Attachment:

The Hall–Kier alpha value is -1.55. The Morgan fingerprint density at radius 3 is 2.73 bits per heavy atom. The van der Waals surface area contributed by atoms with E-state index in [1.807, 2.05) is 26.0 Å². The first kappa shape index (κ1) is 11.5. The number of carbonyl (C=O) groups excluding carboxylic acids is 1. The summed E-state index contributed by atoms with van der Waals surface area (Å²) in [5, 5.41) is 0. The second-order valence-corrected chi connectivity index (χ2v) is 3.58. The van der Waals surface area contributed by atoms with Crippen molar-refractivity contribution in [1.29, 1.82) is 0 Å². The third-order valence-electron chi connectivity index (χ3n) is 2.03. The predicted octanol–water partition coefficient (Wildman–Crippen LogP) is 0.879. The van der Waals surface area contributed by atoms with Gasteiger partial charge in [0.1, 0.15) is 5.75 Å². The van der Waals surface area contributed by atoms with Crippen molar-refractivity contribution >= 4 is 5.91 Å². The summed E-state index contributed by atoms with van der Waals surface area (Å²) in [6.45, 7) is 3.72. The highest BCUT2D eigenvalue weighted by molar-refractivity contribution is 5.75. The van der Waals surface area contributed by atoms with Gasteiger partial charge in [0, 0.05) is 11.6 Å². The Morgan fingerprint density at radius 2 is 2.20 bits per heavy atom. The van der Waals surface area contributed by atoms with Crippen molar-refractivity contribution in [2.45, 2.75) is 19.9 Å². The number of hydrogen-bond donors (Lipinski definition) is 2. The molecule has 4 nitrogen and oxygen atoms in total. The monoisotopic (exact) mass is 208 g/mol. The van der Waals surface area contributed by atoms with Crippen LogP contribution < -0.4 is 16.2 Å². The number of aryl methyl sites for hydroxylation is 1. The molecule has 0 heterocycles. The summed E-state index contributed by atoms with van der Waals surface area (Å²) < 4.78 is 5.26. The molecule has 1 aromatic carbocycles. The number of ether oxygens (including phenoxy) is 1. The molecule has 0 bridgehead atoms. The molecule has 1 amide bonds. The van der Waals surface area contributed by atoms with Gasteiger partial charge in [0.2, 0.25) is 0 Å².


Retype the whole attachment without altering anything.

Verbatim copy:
The Hall–Kier alpha value is -1.55. The Morgan fingerprint density at radius 3 is 2.73 bits per heavy atom. The van der Waals surface area contributed by atoms with E-state index in [1.807, 2.05) is 26.0 Å². The first kappa shape index (κ1) is 11.5. The number of carbonyl (C=O) groups excluding carboxylic acids is 1. The summed E-state index contributed by atoms with van der Waals surface area (Å²) in [5, 5.41) is 0. The second-order valence-corrected chi connectivity index (χ2v) is 3.58. The van der Waals surface area contributed by atoms with Crippen molar-refractivity contribution in [1.29, 1.82) is 0 Å². The third-order valence-electron chi connectivity index (χ3n) is 2.03. The predicted octanol–water partition coefficient (Wildman–Crippen LogP) is 0.879. The van der Waals surface area contributed by atoms with Gasteiger partial charge in [0.1, 0.15) is 5.75 Å². The van der Waals surface area contributed by atoms with Crippen molar-refractivity contribution >= 4 is 5.91 Å². The summed E-state index contributed by atoms with van der Waals surface area (Å²) in [6.45, 7) is 3.72. The highest BCUT2D eigenvalue weighted by molar-refractivity contribution is 5.75. The van der Waals surface area contributed by atoms with Gasteiger partial charge in [0, 0.05) is 11.6 Å². The Morgan fingerprint density at radius 2 is 2.20 bits per heavy atom. The van der Waals surface area contributed by atoms with Crippen molar-refractivity contribution in [2.45, 2.75) is 19.9 Å². The number of hydrogen-bond donors (Lipinski definition) is 2. The molecule has 4 nitrogen and oxygen atoms in total. The monoisotopic (exact) mass is 208 g/mol. The van der Waals surface area contributed by atoms with Crippen LogP contribution < -0.4 is 16.2 Å². The number of aryl methyl sites for hydroxylation is 1. The molecule has 0 heterocycles. The summed E-state index contributed by atoms with van der Waals surface area (Å²) < 4.78 is 5.26. The molecule has 1 aromatic carbocycles. The number of ether oxygens (including phenoxy) is 1. The molecule has 0 bridgehead atoms. The molecule has 1 amide bonds. The van der Waals surface area contributed by atoms with Gasteiger partial charge in [0.2, 0.25) is 0 Å².